LİNK : https://chemweek.com/cw/billion-dollar-club-2017
|Bock: BASF grabs top spot for ninth time in ten years.
For the ninth time in 10 years, BASF has claimed the top spot in CW’s annual ranking of the industry’s largest companies by revenue, with Sinopec and Dow Chemical, respectively, once again rounding out the top three. The top six companies —BASF, Sinopec, Dow, Formosa Plastics, ExxonMobil and Sabic—are, as a group, also the same as last year, although Formosa has moved up a couple of spots.
Not only does this year’s leaderboard look quite similar to that of last year, profit and revenue trends were similar, as well. For the second consecutive year, the companies ranked in CW’s billion-dollar club saw declining revenues and rising profits. Average revenue among the 101 ranked companies totaled $10.59 billion in 2016, down 2% year-on-year (YOY). Median revenues were down 3% YOY to $6.5 billion. The declines were similar in 2015.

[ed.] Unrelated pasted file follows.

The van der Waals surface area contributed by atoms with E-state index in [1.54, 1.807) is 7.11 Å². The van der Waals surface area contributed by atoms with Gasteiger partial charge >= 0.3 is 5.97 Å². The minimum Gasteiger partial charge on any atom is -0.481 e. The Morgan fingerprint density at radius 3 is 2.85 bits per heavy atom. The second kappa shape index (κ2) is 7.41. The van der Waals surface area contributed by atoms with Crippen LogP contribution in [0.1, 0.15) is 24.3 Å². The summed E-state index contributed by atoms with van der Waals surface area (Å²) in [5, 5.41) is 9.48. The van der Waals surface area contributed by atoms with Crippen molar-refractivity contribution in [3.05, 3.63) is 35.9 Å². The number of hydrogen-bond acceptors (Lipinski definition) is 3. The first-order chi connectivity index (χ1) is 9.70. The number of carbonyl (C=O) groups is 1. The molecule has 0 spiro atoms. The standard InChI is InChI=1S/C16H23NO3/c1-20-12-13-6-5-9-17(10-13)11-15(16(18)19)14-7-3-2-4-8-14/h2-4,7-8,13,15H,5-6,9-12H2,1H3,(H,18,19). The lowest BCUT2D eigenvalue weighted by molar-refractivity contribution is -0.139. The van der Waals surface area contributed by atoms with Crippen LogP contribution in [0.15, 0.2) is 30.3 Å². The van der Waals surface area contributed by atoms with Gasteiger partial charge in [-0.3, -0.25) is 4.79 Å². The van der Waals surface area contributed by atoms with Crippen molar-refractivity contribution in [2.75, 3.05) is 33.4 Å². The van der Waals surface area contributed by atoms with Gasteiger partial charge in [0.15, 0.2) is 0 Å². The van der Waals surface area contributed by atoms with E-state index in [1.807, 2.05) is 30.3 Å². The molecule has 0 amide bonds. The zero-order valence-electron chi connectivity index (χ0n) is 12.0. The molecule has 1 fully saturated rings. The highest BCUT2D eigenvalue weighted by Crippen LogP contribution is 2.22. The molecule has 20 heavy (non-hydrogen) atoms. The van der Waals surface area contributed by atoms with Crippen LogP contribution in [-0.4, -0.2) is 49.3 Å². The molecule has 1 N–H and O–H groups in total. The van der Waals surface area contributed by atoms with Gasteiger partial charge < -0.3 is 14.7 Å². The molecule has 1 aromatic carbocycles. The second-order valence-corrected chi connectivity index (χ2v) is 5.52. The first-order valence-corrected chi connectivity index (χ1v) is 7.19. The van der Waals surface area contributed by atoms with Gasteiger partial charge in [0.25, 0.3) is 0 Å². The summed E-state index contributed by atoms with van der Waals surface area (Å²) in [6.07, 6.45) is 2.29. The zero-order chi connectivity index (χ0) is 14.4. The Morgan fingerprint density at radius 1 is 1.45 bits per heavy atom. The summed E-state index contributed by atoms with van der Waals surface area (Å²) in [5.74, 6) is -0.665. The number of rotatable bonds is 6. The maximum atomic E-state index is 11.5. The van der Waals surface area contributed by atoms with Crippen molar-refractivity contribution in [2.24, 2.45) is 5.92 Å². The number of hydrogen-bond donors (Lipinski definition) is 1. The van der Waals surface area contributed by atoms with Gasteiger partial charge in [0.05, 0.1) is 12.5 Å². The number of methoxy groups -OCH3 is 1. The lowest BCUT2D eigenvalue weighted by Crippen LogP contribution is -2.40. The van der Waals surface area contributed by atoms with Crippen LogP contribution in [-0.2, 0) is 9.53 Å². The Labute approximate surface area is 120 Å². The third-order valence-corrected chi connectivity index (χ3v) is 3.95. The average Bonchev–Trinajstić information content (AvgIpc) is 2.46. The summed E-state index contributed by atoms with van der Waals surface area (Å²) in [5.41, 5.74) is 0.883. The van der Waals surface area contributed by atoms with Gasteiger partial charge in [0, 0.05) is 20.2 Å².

BASF once again was the only company to top $50 billion in chemicals revenue in 2016. Four companies—BASF, Sinopec, Dow, and Formosa Plastics—topped $40 billion, the same figure as last year.
Among the top 10 companies, Sinopec and Ineos were the only ones to report YOY revenue increases in local currency, although Sinopec’s dollar revenues were hit by exchange rates. Similarly, only two companies in the top 10—Dow and LyondellBasell —reported YOY declines in operating income. Some 63 of the 101 companies in CW’s ranking saw revenues decline during 2017, but only 31 companies saw operating income decline.
Indeed, profits showed solid growth. Average chemical operating income at the 101 companies rose 13% YOY to $1.35 billion. Median profits were up 7% to $711 million. These figures represent 12.7% of average sales and 10.9% of median sales, respectively. Disciplined operational management has been a key theme for many chemical makers in recent years.